Crime Library: Criminal Minds and Methods

John Rulloff: The Genius Killer

Rulloff's Trial

Rulloff's wealthy brother hired George Becker to take up his defense, and Becker teamed up with Charles L. Beale.  The strategy was to first question whether Rulloff had even been in town during the incident, and second, to indicate that any shooting he might have done was to save Jarvis from Merrick's vicious attack.  To fund his defense, Rulloff proposed to write an autobiography, believing it would be a bestseller, but his brother offered to pay.

The trial began on January 4, 1871, and was covered fully by the New York Times, as well as the area's local papers.  Reporters noted each day that there were far too many people in the room than should be: some 2,000 in a space built for half that many.  Clearly, the Rulloff legend had spread far and wide.

Rulloff, known also by "Seurio" (Times) or "Leurio" (Bailey) was charged with burglary and first-degree murder.  The press made much of his suspicious demeanor and crafty eyes.  By this time, sensational trials drew reporters from out of town, and even from overseas.  Because of Rulloff's apparent intelligence — even genius — he defied the criminal stereotype and thus engendered a great deal of curiosity.  Besides news, the case spawned many commentaries as well, even after it was settled.  Many people conjectured that a genius could not also be a murderer.

The case was this: Dexter, Jarvis, and Rulloff had entered the store, and one of them had shot Merrick, killing him.  Jarvis and Dexter then drowned while trying to escape.  Hopkins claimed to have definitive proof that Rulloff was there, and he offered Rulloff's shoe as evidence.  In addition, he had a clipped newspaper found in a bag cast aside during the escape that exactly matched a newsprint clipping found in Rulloff's rooms.

Gilbert Burrows recounted his experience during the incident before the court, and Rulloff asked questions to try to shake his confidence in his identification of the third burglar.  Burrows insisted he got a good look and Rulloff was the man.  He had no trouble remembering.

Rulloff's signature
Rulloff's signature

Next was a handwriting analysis, to connect Rulloff to one of the two dead burglars, via a note found in the drowned man's pocket.  His massive hand-written tome came into evidence and Rulloff insisted that the work he'd put into it proved he was not spending his time in petty robbery.  No one listened.  Instead, they continued with the identifications of the two drowned men and their association with Rulloff.  Despite his attorney's attempt to say that evidence could have been planted in Rulloff's room, Rulloff had little advantage.  The judge ruled that there was sufficient evidence of complicity among the three men to accept that Rulloff had been part of the fatal incident.  Now it remained to be proven that he was the shooter.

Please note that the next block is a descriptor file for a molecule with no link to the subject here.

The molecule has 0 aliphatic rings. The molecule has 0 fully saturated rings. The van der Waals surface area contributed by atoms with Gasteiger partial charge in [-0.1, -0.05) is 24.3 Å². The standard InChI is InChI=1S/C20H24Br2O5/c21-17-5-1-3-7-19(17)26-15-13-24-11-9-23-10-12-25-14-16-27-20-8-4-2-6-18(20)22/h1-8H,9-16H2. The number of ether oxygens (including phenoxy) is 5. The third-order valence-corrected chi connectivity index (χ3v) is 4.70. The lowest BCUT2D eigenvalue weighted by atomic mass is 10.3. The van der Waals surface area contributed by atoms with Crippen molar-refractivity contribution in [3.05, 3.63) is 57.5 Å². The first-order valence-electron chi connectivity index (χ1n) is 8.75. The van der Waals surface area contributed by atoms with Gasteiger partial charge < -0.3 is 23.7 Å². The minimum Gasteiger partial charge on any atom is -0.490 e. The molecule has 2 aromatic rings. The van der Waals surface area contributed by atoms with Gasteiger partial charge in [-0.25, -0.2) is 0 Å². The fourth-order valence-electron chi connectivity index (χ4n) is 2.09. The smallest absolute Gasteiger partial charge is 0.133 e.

Rulloff's defense was that he had informed Merrick that they would not hurt him, but the young clerk had attacked so ferociously that he'd had to do something.   In fact, Merrick, he said, had tried to shoot him at close range.  Merrick then grabbed Jarvis and would not release him.  The shooting was a matter of self-defense and defending a friend; Rulloff also said that it was actually Jarvis who'd shot Merrick, but given the position he was in, that seemed highly unlikely to anyone listening. 

The night had then ended with the burglars fleeing the store and drowning in the river.  (Rulloff would later say that Jarvis had assured them the river was shallow and they could cross it.  They had entered, but the water was soon deep, and Jarvis, who was injured, and Dexter, who could not swim, were carried away.  Many would doubt this tale, believing that Rulloff had persuaded them to enter the water so as to be rid of them as witnesses to the shooting.)

Rulloff called no character or alibi witnesses on his own behalf, and both sides summarized their cases, with the defense giving a largely emotional appeal.  The jury was out only four and a half hours, taking several votes before the members made their decision.  Upon returning to the courtroom, the jury's foreman pronounced Rulloff guilty of first-degree murder.  The judge asked Rulloff if there was any reason not to pronounce a sentence of death, and Rulloff said he'd rather not speak at present.  He was thus sentenced to hang on March 3, 1871.  But that was far from the end of this case.

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